How 3D printing is transforming learning

How 3D printing is transforming learning
Marist College Ashgrove, located in Brisbane, Queensland, has more than 1,600 students, including 180 boarders and offers both Year 5-12 and VET subjects, preparing students for a broad range of post-school paths.

With the growing importance of science, technology, engineering, and mathematics (STEM) subjects, Marist College Ashgrove (MCA) needed to review its 3D printing capabilities.

Having had 3D printers for the best part of a decade, the College was committed to preparing its students for real-world applications such as industrial design.

After investigating options, Marist College chose the Project 660 3D printer, provided by Konica Minolta, as it ticked the College’s boxes; a fast, productive, high-quality printer that lets students and teachers provide vibrant 3D parts at a low cost.

Andrew Devoy, MCA’s ITD Coordinator and Senior Supervisor, told The Educator how the school has been using this technology to transform teaching and learning.

“There are many STEM-based activities that can help develop problem-solving skills with simple materials and project-based student centred activities. These are no less important and are still very relevant, inexpensive and worthwhile activities, which are fun,” he said.

“MCA starts here but has also invested in cutting edge CNC technologies, which are utilised within the curriculum.”

Devoy said that the students of today have “no fear or hesitation” about confidently using the equipment we have but also having the knowledge to choose the correct technology for their design solution.

“I believe we still have a way to go but recognising the importance of embedding STEM-related content and technologies into our education system is essential for the successful future of our country,” he said.

Devoy said MCA kicked off its use of the Project 660 3D printer, provided by Konica Minolta, by tasking students with creating a branded memory stick to be used by students across the College.

The students designed variations of the memory stick and were able to have their visions realised via the 3D printer.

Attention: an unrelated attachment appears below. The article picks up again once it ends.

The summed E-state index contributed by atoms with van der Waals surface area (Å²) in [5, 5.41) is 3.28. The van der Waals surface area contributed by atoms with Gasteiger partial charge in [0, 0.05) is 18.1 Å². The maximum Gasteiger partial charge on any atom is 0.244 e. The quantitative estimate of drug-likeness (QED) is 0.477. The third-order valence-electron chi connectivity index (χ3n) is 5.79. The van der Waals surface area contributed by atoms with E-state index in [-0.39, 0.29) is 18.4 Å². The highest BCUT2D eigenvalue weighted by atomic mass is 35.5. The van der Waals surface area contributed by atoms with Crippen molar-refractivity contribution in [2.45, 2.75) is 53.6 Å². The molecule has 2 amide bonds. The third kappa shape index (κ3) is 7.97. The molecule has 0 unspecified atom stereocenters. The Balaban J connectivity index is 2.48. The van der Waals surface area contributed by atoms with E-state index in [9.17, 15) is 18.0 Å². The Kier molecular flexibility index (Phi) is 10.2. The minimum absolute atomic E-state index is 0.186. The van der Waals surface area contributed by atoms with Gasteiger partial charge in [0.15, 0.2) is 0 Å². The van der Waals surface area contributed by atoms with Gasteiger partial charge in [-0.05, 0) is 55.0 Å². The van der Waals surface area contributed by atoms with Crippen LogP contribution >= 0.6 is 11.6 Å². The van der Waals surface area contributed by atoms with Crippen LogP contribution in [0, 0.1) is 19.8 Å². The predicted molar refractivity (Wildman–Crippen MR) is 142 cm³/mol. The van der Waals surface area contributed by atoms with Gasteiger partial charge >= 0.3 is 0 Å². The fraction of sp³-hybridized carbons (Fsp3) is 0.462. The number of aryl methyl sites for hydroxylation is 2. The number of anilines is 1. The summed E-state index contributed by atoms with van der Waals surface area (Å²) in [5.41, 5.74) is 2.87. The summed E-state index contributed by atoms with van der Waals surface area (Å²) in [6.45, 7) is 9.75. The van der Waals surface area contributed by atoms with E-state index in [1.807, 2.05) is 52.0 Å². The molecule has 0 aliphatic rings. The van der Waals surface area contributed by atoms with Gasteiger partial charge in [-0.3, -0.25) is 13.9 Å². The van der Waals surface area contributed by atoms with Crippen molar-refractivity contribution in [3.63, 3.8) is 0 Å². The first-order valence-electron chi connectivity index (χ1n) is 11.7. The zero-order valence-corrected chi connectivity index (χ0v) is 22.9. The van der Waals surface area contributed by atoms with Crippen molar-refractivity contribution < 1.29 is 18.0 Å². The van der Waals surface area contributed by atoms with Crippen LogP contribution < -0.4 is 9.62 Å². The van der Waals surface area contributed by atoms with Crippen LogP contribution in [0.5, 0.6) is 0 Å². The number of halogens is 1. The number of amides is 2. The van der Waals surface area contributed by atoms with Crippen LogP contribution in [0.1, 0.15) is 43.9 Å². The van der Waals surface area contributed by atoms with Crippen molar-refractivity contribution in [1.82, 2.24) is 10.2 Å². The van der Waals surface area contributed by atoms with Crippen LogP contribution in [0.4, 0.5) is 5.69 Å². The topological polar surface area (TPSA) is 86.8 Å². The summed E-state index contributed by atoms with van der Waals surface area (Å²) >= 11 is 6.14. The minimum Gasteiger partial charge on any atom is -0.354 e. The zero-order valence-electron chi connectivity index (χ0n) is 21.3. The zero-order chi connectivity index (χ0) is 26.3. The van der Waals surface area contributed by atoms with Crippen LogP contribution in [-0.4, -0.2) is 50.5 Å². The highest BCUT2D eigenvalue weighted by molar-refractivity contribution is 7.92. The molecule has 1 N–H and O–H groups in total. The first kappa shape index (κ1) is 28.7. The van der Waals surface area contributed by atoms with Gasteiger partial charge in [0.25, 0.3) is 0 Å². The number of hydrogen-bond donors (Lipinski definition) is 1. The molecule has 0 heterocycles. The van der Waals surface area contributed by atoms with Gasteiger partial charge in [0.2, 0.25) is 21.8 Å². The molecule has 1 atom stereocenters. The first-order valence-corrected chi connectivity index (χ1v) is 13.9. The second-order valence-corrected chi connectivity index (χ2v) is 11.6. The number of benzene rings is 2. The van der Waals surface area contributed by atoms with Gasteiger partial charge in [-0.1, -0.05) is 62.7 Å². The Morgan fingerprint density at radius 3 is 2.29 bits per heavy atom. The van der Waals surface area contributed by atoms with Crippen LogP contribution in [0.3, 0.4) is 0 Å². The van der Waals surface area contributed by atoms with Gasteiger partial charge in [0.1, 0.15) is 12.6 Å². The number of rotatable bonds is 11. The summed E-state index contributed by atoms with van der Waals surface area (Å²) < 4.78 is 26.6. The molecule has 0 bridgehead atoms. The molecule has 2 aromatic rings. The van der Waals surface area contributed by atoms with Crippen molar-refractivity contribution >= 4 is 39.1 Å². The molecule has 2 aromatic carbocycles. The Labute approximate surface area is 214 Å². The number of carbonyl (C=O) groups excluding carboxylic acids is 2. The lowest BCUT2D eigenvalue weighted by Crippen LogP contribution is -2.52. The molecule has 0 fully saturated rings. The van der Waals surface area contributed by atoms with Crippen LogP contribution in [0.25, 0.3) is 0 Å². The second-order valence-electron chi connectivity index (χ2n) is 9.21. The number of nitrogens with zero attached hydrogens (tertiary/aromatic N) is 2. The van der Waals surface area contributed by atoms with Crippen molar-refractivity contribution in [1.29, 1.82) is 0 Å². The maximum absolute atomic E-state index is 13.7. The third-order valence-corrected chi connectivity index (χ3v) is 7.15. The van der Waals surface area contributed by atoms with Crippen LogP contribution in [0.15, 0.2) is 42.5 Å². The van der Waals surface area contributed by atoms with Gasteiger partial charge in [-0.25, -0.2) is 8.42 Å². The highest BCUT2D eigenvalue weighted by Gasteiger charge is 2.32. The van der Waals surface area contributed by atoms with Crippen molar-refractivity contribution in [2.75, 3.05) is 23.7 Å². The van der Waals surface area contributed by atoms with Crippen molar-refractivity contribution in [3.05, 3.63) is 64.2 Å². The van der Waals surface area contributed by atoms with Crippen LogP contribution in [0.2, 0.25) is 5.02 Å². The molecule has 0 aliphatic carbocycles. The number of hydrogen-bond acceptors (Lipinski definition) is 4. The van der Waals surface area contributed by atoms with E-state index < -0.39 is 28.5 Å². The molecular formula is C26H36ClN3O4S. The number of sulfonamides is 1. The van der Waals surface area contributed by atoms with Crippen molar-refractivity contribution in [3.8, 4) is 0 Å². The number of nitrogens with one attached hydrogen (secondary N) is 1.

“Being able to print their visions in full-colour 3D brought the project to life for the students and let teachers deliver information in a new way, by transforming learning outcomes,” he said.

“The Konica Minolta team was very helpful and knowledgeable about how to set up and use the printer for the best educational outcomes.”

Devoy said this is evident from the ample benefits the school has seen of the 3D printer including the reliable and cost-effective production of full colour functional 3D prototypes in Industrial Design Subject and transforming teaching and learning by giving students access to professional-level, cutting-edge technology.

“This has also helped prepare students for real-world applications and teach them how to innovate using design-thinking principles, as well as differentiate the school based on its approach to teaching STEM subjects using technology like 3D printing,” Devoy said.

“We’ve been able to lease the machine over five years rather than buy it, which has reduced the costs and the risks.”

Why 3D printing is relevant to jobs of tomorrow

Devoy said there is no doubt that 3D printing has had significant development in many industries over the past 20 years, but it is the affordability and availability of this technology that has made it more accessible to the household consumer.

“The education sector has embraced this new technology in its STEM programs, which helps prepare the student of today for the jobs of tomorrow, and beyond,” he said.

“There is a diverse number of materials available ranging from the early ABS and PLA to Gypsum and UV Resin cured to SLS titanium powders allowing the manufacturing of products on demand in hours, rather than weeks or months.”

Devoy pointed to China 3D printing houses and astronauts 3D printing parts in space, adding that 3D printed foods are becoming more common also.

“However, the medical industry must be the most exciting areas forging ahead in leaps and bounds with the emergence of 3D printing of “stem cells” for the regeneration of human organs, which will allow a better quality of life for many people,” he said.

“New advancements are occurring each day and this is just the beginning.”

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